African governments get used to SHUTTING DOWN the internet

An astounding story was published by Reuters reporters last week. In most countries, “the internet” is a multidimensional thing emanating and maintained by thousands of different businesses, people and institutions. But in some African countries, “the internet” may depend on a single cable system.

“Since the start of 2016, governments in 13 African nations have intentionally shut down the internet on 21 occasions, mainly during elections and protests.”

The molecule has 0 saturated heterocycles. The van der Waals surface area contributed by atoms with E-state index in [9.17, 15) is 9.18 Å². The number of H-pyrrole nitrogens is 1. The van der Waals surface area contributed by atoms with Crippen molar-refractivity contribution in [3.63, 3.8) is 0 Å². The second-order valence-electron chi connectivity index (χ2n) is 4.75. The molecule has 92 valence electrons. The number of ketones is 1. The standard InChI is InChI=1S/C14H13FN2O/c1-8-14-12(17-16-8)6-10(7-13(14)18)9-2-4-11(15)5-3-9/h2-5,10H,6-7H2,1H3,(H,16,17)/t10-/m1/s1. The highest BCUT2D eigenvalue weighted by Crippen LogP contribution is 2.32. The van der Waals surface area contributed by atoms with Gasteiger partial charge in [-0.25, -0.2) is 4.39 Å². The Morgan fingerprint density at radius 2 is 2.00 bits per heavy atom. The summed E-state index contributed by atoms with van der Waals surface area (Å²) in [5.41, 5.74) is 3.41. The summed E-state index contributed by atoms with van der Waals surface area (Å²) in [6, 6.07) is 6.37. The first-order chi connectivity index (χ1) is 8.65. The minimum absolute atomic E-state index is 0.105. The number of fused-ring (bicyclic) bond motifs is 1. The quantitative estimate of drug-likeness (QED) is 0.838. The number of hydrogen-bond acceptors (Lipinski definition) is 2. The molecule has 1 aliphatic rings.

“Africa is becoming a new testing ground for authoritarian practices online,” said Francois Patuel, West Africa researcher at Amnesty International.”

African governments control the internet by licensing. “When a sovereign government gives licenses to telecoms companies, those companies have little choice but to comply with the government’s demands,” said Doug Madory, director of internet analysis at Oracle Dyn, which monitors international internet traffic flows.

See here.

Shockingly, some American “civil liberties” groups such as the ACLU are demanding a similar system of government-licensed (what they somehow call “free”) internet. They call the concept “net neutrality.”